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So glad I checked

Nate Peterson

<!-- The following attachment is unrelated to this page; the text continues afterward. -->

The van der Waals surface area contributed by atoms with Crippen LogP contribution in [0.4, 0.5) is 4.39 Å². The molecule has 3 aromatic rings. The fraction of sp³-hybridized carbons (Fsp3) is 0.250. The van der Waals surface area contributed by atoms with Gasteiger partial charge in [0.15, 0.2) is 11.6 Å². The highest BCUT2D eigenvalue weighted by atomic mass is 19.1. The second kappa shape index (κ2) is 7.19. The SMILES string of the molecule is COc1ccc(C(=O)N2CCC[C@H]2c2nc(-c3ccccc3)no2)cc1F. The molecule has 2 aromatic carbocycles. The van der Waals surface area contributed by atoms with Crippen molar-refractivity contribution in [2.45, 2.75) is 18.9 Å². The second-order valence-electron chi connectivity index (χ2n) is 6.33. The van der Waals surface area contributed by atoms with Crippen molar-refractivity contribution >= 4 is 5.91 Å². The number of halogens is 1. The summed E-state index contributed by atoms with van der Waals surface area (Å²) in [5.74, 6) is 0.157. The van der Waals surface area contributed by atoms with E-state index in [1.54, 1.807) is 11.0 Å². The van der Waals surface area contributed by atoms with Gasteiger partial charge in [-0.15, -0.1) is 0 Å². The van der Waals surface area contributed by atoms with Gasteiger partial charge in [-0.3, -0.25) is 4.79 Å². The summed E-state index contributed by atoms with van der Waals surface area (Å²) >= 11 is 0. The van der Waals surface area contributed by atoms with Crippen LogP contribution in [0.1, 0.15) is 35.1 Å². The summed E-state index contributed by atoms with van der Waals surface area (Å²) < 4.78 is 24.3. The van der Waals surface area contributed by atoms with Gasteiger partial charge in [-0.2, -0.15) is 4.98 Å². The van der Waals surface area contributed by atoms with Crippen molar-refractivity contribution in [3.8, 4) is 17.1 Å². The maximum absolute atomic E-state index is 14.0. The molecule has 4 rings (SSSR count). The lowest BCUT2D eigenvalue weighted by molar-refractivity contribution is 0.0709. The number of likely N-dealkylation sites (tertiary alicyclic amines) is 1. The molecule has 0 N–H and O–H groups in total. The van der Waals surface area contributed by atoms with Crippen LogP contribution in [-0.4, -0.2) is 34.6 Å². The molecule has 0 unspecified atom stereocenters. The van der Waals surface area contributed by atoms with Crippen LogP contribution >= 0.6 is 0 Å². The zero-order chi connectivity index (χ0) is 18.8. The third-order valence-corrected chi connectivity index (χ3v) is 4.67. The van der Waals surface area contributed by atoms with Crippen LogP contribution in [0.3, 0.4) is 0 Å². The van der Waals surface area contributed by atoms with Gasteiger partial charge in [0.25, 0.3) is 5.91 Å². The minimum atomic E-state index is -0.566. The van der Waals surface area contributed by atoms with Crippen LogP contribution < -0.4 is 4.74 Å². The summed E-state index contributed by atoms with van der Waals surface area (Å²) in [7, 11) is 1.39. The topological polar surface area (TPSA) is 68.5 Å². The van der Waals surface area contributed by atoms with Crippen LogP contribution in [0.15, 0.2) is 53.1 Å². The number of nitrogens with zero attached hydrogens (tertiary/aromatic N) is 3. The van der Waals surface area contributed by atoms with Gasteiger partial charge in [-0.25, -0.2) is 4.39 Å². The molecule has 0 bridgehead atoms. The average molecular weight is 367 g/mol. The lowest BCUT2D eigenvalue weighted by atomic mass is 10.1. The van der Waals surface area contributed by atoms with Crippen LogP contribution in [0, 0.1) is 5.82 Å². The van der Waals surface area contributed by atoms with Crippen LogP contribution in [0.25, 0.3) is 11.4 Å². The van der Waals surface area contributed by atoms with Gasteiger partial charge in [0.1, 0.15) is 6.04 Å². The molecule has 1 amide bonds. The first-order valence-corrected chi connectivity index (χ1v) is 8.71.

I’m headed to Crested Butte today for a two-day getaway with friends. Since I’ve never been to the Butte, I logged on to mapquest.com to find the quickest way there.Friends had told me it was about a four-hour trip from Aspen, so you can imagine my surprise when the website said the trip was only 39 miles and would take just a little less than two hours.Something didn’t seem right. The directions said to take Castle Creek Road back to Pearl Pass Road, which would then become an “unnamed road.” Eventually said “unnamed road” would connect with Brush Creek Road and lead me into town.”Is this right?” I asked a fellow employee before I printed out the directions. “Can you really go this way?”This employee came over to look at my monitor, then broke out into fits of laughter – just like you might be doing now if you’re reading this.Finally, after catching his breath, he explained that Pearl Pass is one of the gnarliest jeep trails in the state, and that it’s closed during the winter. He said my Pathfinder probably couldn’t even handle it in the summer.OK, OK, so maybe I should look at a map next time before I get killed using directions from a website that can’t differentiate between a highway and a jeep trail.But I’m not the only one who has made this mistake before. My co-worker then told me about a friend who flew into Denver this January and planned to go over Independence Pass to get to Aspen. “I’m glad I called him before he got too far,” he said.I have a friend who lives in Frisco almost do the same thing when he was coming to Aspen for the Winter X Games. “I’m going to stay in Leadville for the night, then I’ll head over the pass in the morning,” he said innocently.I thought about not telling him otherwise, just to listen to his reaction when he got to the closed gates on the pass.Then again, if my friend at work wouldn’t have helped me, I’d probably be stranded in a snowbank somewhere right now.


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